Although campus will remain open, professors will transition to teaching their classes online. Clark said the university is assisting faculty and graduate teaching assistants in learning how to utilize Canvas and Zoom for remote teaching, and that there are cases in which in-person learning will be required, including some labs. 

Clark also said it is the university’s intent that all graduate assistants remain employed.

“Teaching faculty, graduate teaching assistants and the academic department heads and deans are collaborating to plan and be able to provide where possible remote academic teaching programs and delivery,” Clark said via email. “The Research Office and other OSU departments are working with faculty and graduate research assistants to determine how to safely and best carry research forward during OSU’s response to COVID-19.”

Patrick Emerson, a professor of economics in the OSU School of Public Policy, said he is confident he can conduct his class remotely, since he is teaching a course that has already been partially integrated in Canvas.

“I feel pretty well prepared. My class is already well integrated with Canvas and I am very familiar with Zoom,” Emerson said via email. “The university is doing a very good job in difficult circumstances to provide guidance and support. But I have a very clear idea of how I can accomplish teaching this course remotely.”

Since the university is trying to create as much social distance as possible, Emerson said he will be teaching from home. He believes the preferred scenario is that professors will teach and conduct work off-campus, but that professors are also able to work from their offices on-campus if they chose to do so.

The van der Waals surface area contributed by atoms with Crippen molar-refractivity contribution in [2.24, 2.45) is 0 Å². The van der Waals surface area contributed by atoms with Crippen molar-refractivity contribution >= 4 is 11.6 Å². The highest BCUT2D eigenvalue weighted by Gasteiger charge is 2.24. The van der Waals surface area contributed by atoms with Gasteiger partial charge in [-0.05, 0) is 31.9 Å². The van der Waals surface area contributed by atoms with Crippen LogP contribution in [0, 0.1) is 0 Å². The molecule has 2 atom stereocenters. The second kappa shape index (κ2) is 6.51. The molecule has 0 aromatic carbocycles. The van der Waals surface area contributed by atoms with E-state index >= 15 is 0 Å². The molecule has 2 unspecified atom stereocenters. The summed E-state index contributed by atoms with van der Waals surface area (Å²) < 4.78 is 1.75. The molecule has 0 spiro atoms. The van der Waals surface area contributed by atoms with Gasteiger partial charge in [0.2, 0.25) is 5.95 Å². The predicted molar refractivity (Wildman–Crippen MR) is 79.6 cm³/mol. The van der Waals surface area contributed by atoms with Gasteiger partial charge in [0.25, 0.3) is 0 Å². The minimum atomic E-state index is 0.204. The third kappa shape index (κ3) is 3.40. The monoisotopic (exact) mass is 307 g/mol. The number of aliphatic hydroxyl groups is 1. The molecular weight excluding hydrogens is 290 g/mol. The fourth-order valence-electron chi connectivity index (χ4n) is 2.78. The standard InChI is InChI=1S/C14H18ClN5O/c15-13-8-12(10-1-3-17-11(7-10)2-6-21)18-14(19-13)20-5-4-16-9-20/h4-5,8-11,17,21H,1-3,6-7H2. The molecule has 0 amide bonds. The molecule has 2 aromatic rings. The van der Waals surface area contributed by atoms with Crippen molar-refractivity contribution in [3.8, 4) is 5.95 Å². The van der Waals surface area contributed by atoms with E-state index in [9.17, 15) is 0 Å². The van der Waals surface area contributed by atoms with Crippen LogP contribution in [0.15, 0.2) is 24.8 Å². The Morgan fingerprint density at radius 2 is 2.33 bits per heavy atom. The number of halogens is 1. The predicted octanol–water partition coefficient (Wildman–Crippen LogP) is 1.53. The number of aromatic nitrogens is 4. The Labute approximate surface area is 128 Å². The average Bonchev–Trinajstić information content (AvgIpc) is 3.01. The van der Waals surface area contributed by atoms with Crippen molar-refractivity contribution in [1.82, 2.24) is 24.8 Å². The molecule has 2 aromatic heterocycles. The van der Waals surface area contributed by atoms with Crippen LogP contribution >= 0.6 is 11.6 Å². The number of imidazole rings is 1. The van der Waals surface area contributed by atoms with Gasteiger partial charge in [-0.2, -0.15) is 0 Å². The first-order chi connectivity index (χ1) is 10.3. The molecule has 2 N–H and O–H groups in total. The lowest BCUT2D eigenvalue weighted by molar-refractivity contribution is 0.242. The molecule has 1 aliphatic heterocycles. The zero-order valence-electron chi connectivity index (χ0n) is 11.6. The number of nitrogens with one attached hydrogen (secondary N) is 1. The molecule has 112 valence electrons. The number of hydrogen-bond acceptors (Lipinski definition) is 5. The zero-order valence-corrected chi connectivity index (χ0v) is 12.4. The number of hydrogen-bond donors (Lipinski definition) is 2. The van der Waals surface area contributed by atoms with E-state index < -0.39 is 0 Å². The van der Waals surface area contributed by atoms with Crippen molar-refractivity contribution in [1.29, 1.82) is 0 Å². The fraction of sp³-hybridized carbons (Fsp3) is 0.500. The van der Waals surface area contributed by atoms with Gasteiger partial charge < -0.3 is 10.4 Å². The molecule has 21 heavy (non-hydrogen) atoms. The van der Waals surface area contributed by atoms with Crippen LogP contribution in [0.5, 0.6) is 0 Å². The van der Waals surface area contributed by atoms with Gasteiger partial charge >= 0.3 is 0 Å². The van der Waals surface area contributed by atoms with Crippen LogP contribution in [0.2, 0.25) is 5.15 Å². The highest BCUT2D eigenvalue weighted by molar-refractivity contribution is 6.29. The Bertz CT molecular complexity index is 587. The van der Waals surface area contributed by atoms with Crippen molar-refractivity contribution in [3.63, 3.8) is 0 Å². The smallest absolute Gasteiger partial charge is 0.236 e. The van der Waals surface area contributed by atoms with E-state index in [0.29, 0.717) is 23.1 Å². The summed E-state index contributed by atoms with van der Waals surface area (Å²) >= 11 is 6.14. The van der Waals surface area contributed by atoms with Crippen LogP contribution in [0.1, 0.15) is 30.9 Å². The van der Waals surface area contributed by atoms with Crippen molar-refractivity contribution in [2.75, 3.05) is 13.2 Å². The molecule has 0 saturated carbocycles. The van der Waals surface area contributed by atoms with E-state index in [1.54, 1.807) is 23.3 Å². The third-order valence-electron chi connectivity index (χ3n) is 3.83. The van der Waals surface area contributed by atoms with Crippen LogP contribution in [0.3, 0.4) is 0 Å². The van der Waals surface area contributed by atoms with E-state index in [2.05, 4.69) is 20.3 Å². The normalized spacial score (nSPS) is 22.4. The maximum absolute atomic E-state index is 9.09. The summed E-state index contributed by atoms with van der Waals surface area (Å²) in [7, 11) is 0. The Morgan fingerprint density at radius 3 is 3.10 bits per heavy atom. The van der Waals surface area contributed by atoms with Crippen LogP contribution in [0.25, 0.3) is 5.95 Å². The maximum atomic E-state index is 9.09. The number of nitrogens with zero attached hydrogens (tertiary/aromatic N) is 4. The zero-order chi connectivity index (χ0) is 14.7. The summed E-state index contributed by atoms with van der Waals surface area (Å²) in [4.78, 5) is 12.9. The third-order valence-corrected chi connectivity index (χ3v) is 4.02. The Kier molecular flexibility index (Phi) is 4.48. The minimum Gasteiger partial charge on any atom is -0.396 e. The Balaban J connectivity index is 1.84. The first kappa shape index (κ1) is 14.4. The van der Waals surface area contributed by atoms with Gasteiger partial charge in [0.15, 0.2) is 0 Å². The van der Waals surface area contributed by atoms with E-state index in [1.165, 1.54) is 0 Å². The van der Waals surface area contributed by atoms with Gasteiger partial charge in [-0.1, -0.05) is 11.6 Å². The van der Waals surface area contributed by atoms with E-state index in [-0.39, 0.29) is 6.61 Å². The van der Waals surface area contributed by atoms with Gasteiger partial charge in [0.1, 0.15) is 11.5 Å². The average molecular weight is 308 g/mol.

Christopher McKnight Nichols, a professor of history and the director of the OSU Center for Humanities, will deliver two classes remotely next term. Nichols said he is not particularly worried about delivering on-campus classes remotely, but recognizes that many courses, such as labs, music and arts simply cannot be conducted online.

“Both at the university level and at the unit or school level, along with the college level, information has been sent out to faculty with links and information to assist in developing remote capacity for classes,” Nichols said via email. “In the liberal arts we faculty are most used to teaching online and delivering a significant amount of content through Canvas for on-campus courses, so I do not anticipate too many problems regarding organizing on-campus courses remotely.”

Since students are being advised to stay nearby campus, Nichols said he is unsure whether professors are better off holding office hours in-person or remotely. 

“There are a lot of implications of this shift to remote course delivery, from classes to exams to events and meetings to so much more, and I expect it will take some time to work out the best, most humane path forward in the interests of keeping our entire community safe,” Nichols said via email. “So, one lesson there is to keep asking if you are unsure—as a student, faculty, staff or community member.”

Clark said OSU is completing a full university continuity plan early next week. 

“While many employees will work remotely, at this time, we believe that many offices will be open with an employee or two. Those that are not open will have signage, phone answering services and web messages that will indicate how students, employees and the public will be served,” Clark said via email. “In some cases, meetings such as advising, will be done remotely by Zoom, versus in person.”